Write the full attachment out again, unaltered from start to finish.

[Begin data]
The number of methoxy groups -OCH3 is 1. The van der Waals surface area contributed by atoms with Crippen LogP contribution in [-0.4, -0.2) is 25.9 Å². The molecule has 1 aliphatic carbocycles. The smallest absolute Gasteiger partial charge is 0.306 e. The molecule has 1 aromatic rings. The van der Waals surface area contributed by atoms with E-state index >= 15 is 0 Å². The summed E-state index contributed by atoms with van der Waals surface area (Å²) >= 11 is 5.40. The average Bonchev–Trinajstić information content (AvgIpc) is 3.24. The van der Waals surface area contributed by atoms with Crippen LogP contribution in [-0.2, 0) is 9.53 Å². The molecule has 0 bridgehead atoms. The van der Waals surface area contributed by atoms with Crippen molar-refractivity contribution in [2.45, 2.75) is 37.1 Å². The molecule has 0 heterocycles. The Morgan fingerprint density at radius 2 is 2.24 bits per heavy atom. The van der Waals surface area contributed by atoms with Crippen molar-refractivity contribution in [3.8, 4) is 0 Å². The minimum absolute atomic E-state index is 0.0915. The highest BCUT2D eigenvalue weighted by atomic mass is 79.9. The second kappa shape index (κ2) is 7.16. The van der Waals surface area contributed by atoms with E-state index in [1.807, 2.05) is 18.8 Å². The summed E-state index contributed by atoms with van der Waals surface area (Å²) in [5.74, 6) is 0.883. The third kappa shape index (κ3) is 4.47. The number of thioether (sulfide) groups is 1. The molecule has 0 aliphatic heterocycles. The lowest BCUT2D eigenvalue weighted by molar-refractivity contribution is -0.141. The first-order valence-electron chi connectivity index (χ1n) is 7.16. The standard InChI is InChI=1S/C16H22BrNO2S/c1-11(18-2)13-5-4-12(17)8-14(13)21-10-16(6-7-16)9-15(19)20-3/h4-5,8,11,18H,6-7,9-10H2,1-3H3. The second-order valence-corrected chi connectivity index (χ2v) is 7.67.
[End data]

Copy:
The number of methoxy groups -OCH3 is 1. The van der Waals surface area contributed by atoms with Crippen LogP contribution in [-0.4, -0.2) is 25.9 Å². The molecule has 1 aliphatic carbocycles. The smallest absolute Gasteiger partial charge is 0.306 e. The molecule has 1 aromatic rings. The van der Waals surface area contributed by atoms with E-state index >= 15 is 0 Å². The summed E-state index contributed by atoms with van der Waals surface area (Å²) >= 11 is 5.40. The average Bonchev–Trinajstić information content (AvgIpc) is 3.24. The van der Waals surface area contributed by atoms with Crippen LogP contribution in [-0.2, 0) is 9.53 Å². The molecule has 0 bridgehead atoms. The van der Waals surface area contributed by atoms with Crippen molar-refractivity contribution in [2.45, 2.75) is 37.1 Å². The molecule has 0 heterocycles. The Morgan fingerprint density at radius 2 is 2.24 bits per heavy atom. The van der Waals surface area contributed by atoms with Crippen molar-refractivity contribution in [3.8, 4) is 0 Å². The minimum absolute atomic E-state index is 0.0915. The highest BCUT2D eigenvalue weighted by atomic mass is 79.9. The second kappa shape index (κ2) is 7.16. The van der Waals surface area contributed by atoms with E-state index in [1.807, 2.05) is 18.8 Å². The summed E-state index contributed by atoms with van der Waals surface area (Å²) in [5.74, 6) is 0.883. The third kappa shape index (κ3) is 4.47. The number of thioether (sulfide) groups is 1. The molecule has 0 aliphatic heterocycles. The lowest BCUT2D eigenvalue weighted by molar-refractivity contribution is -0.141. The first-order valence-electron chi connectivity index (χ1n) is 7.16. The standard InChI is InChI=1S/C16H22BrNO2S/c1-11(18-2)13-5-4-12(17)8-14(13)21-10-16(6-7-16)9-15(19)20-3/h4-5,8,11,18H,6-7,9-10H2,1-3H3. The second-order valence-corrected chi connectivity index (χ2v) is 7.67.